the HOODS. The draft SMMP incorporates a tiered site monitoring 
structure and MPRSA Section 103 permit review, and identifies standard 
conditions that must be included in any permit or authorization for 
disposal site use.

B. EIS Development

    Section 102(c) of the National Environmental Policy Act (NEPA) of 
1969, 42 U.S.C. 4321 et seq., requires that Federal agencies prepare an 
environmental impact statement (EIS) on proposals for major Federal 
actions significantly affecting the quality of the human environment. 
The object of NEPA is to build into the agency decision-making process 
careful consideration of all environmental aspects of proposed actions, 
including evaluation of reasonable alternatives to the proposed action.
    A Notice of Availability of the Draft EIS has been published in the 
Federal Register discussing EPA's intent to designate an open ocean 
dredged material disposal site off Humboldt Bay, California. The Draft 
EIS, titled: Draft Environmental Impact Statement (EIS) for Designation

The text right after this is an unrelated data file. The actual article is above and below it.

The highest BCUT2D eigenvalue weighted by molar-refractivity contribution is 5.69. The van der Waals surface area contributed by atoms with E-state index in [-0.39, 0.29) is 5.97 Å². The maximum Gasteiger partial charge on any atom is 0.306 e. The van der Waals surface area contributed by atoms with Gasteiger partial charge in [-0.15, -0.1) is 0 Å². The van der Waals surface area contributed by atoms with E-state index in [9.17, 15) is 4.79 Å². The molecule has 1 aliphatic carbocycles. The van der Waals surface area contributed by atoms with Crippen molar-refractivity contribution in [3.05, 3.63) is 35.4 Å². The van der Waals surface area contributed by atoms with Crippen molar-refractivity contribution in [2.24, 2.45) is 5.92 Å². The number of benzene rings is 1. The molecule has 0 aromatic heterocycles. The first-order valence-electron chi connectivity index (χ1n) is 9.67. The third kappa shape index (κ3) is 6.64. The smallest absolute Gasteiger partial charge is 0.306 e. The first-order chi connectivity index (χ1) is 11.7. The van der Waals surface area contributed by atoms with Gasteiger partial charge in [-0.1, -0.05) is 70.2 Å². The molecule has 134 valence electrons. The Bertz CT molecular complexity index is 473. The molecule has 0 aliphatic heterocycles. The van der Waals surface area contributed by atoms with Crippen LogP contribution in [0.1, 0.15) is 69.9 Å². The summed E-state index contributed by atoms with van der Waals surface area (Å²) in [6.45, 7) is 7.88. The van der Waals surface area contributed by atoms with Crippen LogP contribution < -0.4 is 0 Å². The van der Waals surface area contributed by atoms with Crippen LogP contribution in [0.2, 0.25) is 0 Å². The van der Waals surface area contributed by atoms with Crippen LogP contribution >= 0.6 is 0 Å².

of an Ocean Dredged Material Disposal Site off Humboldt Bay, 
California, evaluated a range of potential alternative disposal sites 
as summarized below. The comment period will close 45 days after the 
Notice of Availability of the Draft EIS has been published in the 
Federal Register. Anyone desiring a copy of the Proposed Rule or Draft 
EIS may obtain them from the EPA Region IX office address given above.

EIS Alternatives Analysis

    On average, over 800,000 cubic yards of dredged material are 
generated annually as a result of routine federal maintenance dredging 
operations by the U.S. Army Corps of Engineers (Corps) in Humboldt Bay 
and Harbor. Historically, most of this dredged material has been 
disposed at 3 different sites offshore of Humboldt Bay. Although 
dredged material has been disposed at the sites known as ``SF-3'' and 
``NDS'' in the past, environmental and navigational safety concerns 
shifted disposal operations to HOODS for the last 3 years.
    EPA's analysis of alternatives included detailed examination of 
several potential ocean dumping sites for dredged materials from the 
Humboldt Bay region and other nearby harbors or dredging sites, 
including potential alternative means of handling these dredged 
materials other than disposal at an ocean dump site. Alternatives 
evaluated in detail in the draft EIS are discussed below. Note that 
designation of an ocean dumping site does not authorize any actual 
dumping and does not preclude EPA or the Corps from finding in the 
future, or for individual projects, that alternative means of managing 
dredged materials from the Humboldt Bay region are available and